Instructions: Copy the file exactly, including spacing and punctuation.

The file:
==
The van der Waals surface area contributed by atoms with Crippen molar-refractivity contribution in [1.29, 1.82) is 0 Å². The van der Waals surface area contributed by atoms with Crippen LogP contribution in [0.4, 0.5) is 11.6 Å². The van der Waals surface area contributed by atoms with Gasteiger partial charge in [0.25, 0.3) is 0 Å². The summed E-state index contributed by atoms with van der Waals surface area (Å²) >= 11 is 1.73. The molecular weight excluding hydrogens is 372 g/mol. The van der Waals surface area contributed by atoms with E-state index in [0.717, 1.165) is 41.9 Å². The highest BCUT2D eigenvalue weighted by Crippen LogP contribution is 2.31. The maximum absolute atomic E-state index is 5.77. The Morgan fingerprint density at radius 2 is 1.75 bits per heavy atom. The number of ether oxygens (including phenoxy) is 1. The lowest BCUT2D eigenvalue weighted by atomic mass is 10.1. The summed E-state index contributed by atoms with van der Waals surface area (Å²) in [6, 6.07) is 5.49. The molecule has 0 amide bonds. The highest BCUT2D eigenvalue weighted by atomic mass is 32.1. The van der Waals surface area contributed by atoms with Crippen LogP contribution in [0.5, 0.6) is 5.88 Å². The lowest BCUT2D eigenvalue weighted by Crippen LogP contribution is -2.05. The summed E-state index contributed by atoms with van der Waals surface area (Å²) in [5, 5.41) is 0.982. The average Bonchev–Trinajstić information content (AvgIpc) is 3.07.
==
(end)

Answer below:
The van der Waals surface area contributed by atoms with Crippen molar-refractivity contribution in [1.29, 1.82) is 0 Å². The van der Waals surface area contributed by atoms with Crippen LogP contribution in [0.4, 0.5) is 11.6 Å². The van der Waals surface area contributed by atoms with Gasteiger partial charge in [0.25, 0.3) is 0 Å². The summed E-state index contributed by atoms with van der Waals surface area (Å²) >= 11 is 1.73. The molecular weight excluding hydrogens is 372 g/mol. The van der Waals surface area contributed by atoms with E-state index in [0.717, 1.165) is 41.9 Å². The highest BCUT2D eigenvalue weighted by Crippen LogP contribution is 2.31. The maximum absolute atomic E-state index is 5.77. The Morgan fingerprint density at radius 2 is 1.75 bits per heavy atom. The number of ether oxygens (including phenoxy) is 1. The lowest BCUT2D eigenvalue weighted by atomic mass is 10.1. The summed E-state index contributed by atoms with van der Waals surface area (Å²) in [6, 6.07) is 5.49. The molecule has 0 amide bonds. The highest BCUT2D eigenvalue weighted by atomic mass is 32.1. The van der Waals surface area contributed by atoms with Crippen LogP contribution in [0.5, 0.6) is 5.88 Å². The lowest BCUT2D eigenvalue weighted by Crippen LogP contribution is -2.05. The summed E-state index contributed by atoms with van der Waals surface area (Å²) in [5, 5.41) is 0.982. The average Bonchev–Trinajstić information content (AvgIpc) is 3.07.